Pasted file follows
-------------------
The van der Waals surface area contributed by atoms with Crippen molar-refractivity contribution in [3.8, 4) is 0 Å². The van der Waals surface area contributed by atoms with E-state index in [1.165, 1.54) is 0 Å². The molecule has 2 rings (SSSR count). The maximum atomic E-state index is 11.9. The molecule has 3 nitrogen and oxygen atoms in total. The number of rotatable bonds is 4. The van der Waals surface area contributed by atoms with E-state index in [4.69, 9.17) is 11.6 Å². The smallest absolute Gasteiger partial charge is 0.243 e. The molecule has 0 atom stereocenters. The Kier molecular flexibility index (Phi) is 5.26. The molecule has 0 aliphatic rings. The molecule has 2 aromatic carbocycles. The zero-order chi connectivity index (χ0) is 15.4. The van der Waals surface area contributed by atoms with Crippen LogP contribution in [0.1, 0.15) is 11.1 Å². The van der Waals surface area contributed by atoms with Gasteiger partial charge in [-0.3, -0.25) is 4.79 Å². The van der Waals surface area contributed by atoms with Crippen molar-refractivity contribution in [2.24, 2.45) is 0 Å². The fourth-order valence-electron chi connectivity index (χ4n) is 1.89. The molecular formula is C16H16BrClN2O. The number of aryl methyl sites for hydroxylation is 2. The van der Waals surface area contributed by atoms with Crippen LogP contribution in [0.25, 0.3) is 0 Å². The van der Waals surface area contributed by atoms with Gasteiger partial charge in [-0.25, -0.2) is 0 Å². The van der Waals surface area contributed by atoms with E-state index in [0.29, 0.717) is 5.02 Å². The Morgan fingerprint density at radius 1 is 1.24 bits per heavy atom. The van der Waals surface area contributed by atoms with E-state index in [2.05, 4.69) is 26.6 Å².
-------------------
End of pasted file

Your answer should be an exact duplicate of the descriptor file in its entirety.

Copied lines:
The van der Waals surface area contributed by atoms with Crippen molar-refractivity contribution in [3.8, 4) is 0 Å². The van der Waals surface area contributed by atoms with E-state index in [1.165, 1.54) is 0 Å². The molecule has 2 rings (SSSR count). The maximum atomic E-state index is 11.9. The molecule has 3 nitrogen and oxygen atoms in total. The number of rotatable bonds is 4. The van der Waals surface area contributed by atoms with E-state index in [4.69, 9.17) is 11.6 Å². The smallest absolute Gasteiger partial charge is 0.243 e. The molecule has 0 atom stereocenters. The Kier molecular flexibility index (Phi) is 5.26. The molecule has 0 aliphatic rings. The molecule has 2 aromatic carbocycles. The zero-order chi connectivity index (χ0) is 15.4. The van der Waals surface area contributed by atoms with Crippen LogP contribution in [0.1, 0.15) is 11.1 Å². The van der Waals surface area contributed by atoms with Gasteiger partial charge in [-0.3, -0.25) is 4.79 Å². The van der Waals surface area contributed by atoms with Crippen molar-refractivity contribution in [2.24, 2.45) is 0 Å². The fourth-order valence-electron chi connectivity index (χ4n) is 1.89. The molecular formula is C16H16BrClN2O. The number of aryl methyl sites for hydroxylation is 2. The van der Waals surface area contributed by atoms with Crippen LogP contribution in [0.25, 0.3) is 0 Å². The van der Waals surface area contributed by atoms with Gasteiger partial charge in [-0.25, -0.2) is 0 Å². The van der Waals surface area contributed by atoms with E-state index in [0.29, 0.717) is 5.02 Å². The Morgan fingerprint density at radius 1 is 1.24 bits per heavy atom. The van der Waals surface area contributed by atoms with E-state index in [2.05, 4.69) is 26.6 Å².